Prior to the gig at Klubben in Stockholm
on the 11th of October 2005, Metalcovenant took the time to catch up with
Sweden's hardest working metal-man - Björn "Speed"
Stridh of Soilwork.
Covenant: This is your first own tour in Europe, and right away
you managed to sell out Klubben. How does it feel?
Björn: Firstly, it's amazing that we managed
to do this with all the competition this week; Nevermore and Nile
have both played here in the last few days, and Arch Enemy is coming
up. We actually sold out without any posters or such, which is incredible.
On the same day the posters finally arrived, there weren't any tickets
Metal Covenant: How would you like to describe
your latest album, Stabbing The Drama? How does it compare to your previous
Björn: It's always easy to look at the
album we did prior to STD. Personally, I feel that we might have lost
a little intensity on Figure Number Five, but we've got it back now.
It feels stronger and more hard-hitting in a way, but we've also kept
the good melodies that we had on the last record. This might sound
like a cliché, but I think STD mixes old and new Soilwork.
That's the way it feels to me.
Metal Covenant: You've released two singles
from the album, "Stabbing The Drama" and "Nerve",
and they have both been played a lot on the radio here in Stockholm. You've
most likely got many new fans this year, since the venue is sold out tonight.
Do you believe that you will look back on 2005 as the year when Soilwork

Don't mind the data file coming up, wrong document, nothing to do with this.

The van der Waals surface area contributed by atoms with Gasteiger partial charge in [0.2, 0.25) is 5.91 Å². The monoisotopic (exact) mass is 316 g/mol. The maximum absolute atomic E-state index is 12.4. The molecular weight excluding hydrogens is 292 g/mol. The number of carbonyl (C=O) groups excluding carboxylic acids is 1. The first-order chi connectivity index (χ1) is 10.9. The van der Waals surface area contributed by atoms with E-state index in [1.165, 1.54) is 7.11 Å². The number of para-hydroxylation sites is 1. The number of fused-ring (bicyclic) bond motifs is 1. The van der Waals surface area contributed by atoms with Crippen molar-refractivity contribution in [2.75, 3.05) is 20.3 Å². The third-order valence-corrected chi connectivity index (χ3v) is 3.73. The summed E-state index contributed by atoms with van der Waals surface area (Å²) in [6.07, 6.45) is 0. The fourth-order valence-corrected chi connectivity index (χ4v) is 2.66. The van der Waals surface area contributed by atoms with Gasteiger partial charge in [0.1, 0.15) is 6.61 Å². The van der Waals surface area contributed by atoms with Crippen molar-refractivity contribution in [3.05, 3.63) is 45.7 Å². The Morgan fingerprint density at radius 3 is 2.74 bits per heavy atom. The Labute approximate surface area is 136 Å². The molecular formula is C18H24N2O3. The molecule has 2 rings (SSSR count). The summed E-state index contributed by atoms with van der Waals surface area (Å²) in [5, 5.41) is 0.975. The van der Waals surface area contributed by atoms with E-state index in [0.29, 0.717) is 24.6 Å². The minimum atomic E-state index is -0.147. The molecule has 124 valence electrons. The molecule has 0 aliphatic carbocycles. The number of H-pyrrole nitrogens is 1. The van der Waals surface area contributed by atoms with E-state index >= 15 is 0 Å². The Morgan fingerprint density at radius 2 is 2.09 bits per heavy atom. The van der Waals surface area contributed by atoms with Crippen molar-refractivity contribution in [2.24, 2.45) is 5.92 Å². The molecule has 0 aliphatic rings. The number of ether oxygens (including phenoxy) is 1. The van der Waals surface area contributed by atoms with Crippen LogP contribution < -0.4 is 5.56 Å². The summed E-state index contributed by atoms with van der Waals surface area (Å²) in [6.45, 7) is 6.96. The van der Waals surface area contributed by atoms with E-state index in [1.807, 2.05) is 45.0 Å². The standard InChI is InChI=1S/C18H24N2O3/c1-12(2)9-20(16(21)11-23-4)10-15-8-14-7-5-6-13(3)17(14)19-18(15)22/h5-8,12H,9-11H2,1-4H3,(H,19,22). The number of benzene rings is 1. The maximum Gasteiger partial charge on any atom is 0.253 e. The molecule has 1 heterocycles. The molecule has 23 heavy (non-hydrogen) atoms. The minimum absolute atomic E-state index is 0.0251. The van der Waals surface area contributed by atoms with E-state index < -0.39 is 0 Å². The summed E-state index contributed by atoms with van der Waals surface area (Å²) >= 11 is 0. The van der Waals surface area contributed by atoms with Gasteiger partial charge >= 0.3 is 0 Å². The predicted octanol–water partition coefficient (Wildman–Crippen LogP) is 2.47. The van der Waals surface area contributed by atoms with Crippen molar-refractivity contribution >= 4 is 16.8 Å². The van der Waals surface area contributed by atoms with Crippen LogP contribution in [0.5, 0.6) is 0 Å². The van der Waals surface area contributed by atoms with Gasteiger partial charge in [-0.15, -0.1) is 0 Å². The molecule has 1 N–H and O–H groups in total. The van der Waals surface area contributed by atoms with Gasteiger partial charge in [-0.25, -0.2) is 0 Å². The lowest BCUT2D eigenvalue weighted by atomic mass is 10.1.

got their big breakthrough?
Björn: Certainly in some countries, yes.
It seems like something of a break is going on in Finland, for example,
and possibly in Sweden too. STD did well on the Swedish charts, and
we're not the only ones who've been doing well. You can tell by all
the kids that come to the concerts that a new generation is starting
to discover metal, which is a development I really like.
Covenant: You spent the whole summer of 2005 on Ozzfest in America.
Tell us about it!
Björn: Ozzfest felt a bit like Groundhog
Day, (the 1993 comedy starring Bill Murray) when you wake up
to the same day all the time. All the concerts were held outside the
cities, mostly. They had these big amphitheatres were Black Sabbath
and Iron Maiden played, then the smaller stage where we played was
found on the parking lot, sort of. All these amphitheatres had the
same sponsor so it looked the same every time. We shared the stage
with Arch Enemy, The Haunted and almost all of the American bands,
with a rotating schedule. Some days we played as early as 9:15 AM.
We were always done for the day at around 1:00 PM, so there wasn't
much to do afterwards. But it was also a very fun experience, I must
Metal Covenant: Before Ozzfest you did
a tour in America this spring, and after this tour you are going back
across the Atlantic, making it your third visit this year. At the same
time there have been many disappointed European fans complaining about
this tour being so tiny in comparison.
Björn: I do understand that some fans
might feel that we've let them down. But at the same time, you have
to understand how the scene works. America is so much different than
Europe. You have to tour much more in the States to build a hype.